Victoria was born and raised here in Las Cruces, NM. She is currently an undergraduate student working on a bachelor’s in Psychology and Government with a minor in National Security. She also works in Dr. Hout’s research lab, helping with various studies. She plans to go to graduate school for applied behavioral psychology or cognitive psychology and eventually receive a PhD. Her ideal career would be working in the national intelligence community. She enjoys spending time with animals, reading, and watching movies in her free time.
Visual search is a task performed by nearly everyone countless times each day (e.g., looking for one’s keys, searching for items at the grocery store). Certain professions, however, may also require individuals to search for things or engage in challenging visual attentive tasks as part of their duties. For instance, professions such as law enforcement, the military, Border Patrol, and firefighters have duties that may require sustained visual attention, rapid detection of events and threats, and superior scanning and identification of search targets. As such, by virtue of their profession and training, such individuals may have acquired search and scanning behaviors that are superior to those of the lay public. The goal of this project is to assess whether or not previous training in relevant search behaviors yields more effective performance in a simulated search and rescue “clue finding” task in open terrain. Participants will search two open courtyards for hidden clues from a variety of categories with the objective of finding as many as possible in time allotted. Performance from novices will be compared to that of experts from a variety of professions in order to establish whether prior visual training results in superior search performance.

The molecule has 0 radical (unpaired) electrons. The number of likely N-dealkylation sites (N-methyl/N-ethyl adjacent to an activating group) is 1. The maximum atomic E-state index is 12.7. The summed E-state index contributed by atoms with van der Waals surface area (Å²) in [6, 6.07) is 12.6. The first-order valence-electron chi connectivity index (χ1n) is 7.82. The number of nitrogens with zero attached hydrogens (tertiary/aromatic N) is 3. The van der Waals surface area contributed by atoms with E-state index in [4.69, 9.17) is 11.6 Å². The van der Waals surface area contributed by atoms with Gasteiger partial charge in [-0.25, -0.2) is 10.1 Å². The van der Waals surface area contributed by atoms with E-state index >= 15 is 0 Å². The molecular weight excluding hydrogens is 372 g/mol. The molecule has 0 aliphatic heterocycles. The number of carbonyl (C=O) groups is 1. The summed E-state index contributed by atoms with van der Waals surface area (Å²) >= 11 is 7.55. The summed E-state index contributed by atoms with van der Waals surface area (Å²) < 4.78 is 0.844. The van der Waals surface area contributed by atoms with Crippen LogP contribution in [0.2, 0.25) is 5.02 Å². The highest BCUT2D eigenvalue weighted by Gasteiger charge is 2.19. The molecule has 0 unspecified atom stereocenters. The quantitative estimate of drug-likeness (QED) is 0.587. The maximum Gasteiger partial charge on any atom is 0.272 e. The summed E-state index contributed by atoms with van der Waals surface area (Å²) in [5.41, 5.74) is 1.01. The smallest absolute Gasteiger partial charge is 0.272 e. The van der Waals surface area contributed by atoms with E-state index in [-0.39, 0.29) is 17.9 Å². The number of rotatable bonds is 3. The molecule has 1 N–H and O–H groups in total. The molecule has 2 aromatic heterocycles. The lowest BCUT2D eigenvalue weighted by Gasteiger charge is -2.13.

Victoria’s mentor: Dr. Michael C. Hout:
Michael C. Hout grew up in Pittsburgh, Pennsylvania, and attended the University of Pittsburgh for his bachelor’s degree before moving to Tempe, Arizona to get a master’s and PhD at Arizona State University. He is an Associate Professor in the Department of Psychology at New Mexico State University, and an Associate Editor at the journal Attention, Perception, and Psychophysics. His research focuses primarily on visual cognition (including visual search, attention, eye movements, and memory) and the development of alternative methods of collecting similarity data for use in multi-dimensional scaling. He has won several awards for research and teaching, including the Rising Star award from the Association for Psychological Science, and currently engages in outside consulting for organizations such as Major League Baseball. In his limited free time, he enjoys walking his dogs, hiking, playing hockey, and riding his motorcycle.